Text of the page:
Description of original award (Fiscal Year 2022, $1,000,000)
Cook Inlet Tribal Council, Inc. (CITC)’s proposed Comprehensive Opioid, Stimulant, and Substance Abuse Site-Based Program (COSSAP) project will expand the accessibility of peer recovery support services and will ultimately decrease the prevalence of substance use in the Anchorage Metropolitan Statistical Area (MSA). Specifically, CITC, in partnership with Southcentral Foundation—a prominent Tribal 501(c)(3) nonprofit primary and behavioral healthcare services provider—will establish a specialized and flexible team of Peer Support Workers who will work in clinical and non-clinical settings. Via its focused fundable activities, the project will complement the US Bureau of Justice Assistance’s efforts to reduce substance use and its impacts.
The project will incorporate 8 main activities that will closely complement CITC’s and Southcentral Foundation’s respective existing behavioral healthcare continua. Those activities, which are linked to the project’s deliverables, and goals, objectives, and outcomes, will be: (i) individual-based peer mentoring sessions, (ii) group-based peer mentoring sessions, (iii) naloxone use trainings, (iv) brief interventions, (v) referrals to primary and behavioral healthcare services, (vi) referrals to wrap-around services, (vii) case management, and (viii) data management.
CITC expects (i) to serve 150 unduplicated residents via individual-based peer recovery support services; (ii) to provide 624 group-based peer recovery support sessions to residents, (iii) to provide 90 unduplicated residents who are receiving substance detoxification services via Southcentral Foundation with referrals to non-peer-related substance use disorder (SUD) treatment and recovery services; and (iv) to produce a memorandum of agreement between CITC and Southcentral Foundation, a group-based peer mentoring plan, a services coordination plan, and a services catalogue.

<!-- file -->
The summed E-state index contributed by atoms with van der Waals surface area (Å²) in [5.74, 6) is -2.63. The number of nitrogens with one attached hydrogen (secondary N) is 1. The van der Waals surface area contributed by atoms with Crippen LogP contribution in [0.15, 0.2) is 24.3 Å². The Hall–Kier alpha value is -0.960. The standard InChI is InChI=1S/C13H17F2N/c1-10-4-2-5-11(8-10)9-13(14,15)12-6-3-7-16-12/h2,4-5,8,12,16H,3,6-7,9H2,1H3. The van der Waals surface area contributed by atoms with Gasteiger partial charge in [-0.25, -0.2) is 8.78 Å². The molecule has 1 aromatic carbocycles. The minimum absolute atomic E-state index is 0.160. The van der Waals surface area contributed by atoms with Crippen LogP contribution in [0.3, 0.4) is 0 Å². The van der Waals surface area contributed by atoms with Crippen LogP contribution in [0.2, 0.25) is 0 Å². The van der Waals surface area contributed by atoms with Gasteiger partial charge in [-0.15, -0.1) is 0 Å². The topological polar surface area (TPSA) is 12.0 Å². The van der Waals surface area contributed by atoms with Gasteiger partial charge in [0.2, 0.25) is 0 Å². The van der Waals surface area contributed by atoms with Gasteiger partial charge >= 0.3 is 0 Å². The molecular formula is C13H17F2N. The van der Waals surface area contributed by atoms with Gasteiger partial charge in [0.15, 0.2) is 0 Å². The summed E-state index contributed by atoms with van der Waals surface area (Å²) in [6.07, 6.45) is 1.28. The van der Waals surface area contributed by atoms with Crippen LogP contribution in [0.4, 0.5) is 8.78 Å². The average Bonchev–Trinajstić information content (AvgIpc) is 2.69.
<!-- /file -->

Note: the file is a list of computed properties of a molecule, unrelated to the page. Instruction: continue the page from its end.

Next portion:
The project’s service area will be the Anchorage MSA, which is composed of the Municipality of Anchorage consolidated city-borough and the Matanuska-Susitna borough in Alaska.
With its 398,328 residents, the Anchorage MSA represents over 54% of Alaska’s total population. And of those residents, 57,072—or over 14%—are AN/AI (race alone or in combination).
The project’s target population will be AN/AI adults who have SUDs and seek SUD treatment and recovery services. Importantly, the project will also serve non-AN/AI individuals.
Among all racial groups in Alaska, AN/AI residents have the highest poverty and unemployment rates and the highest opioid-related naloxone intervention, hospitalization, and death rates.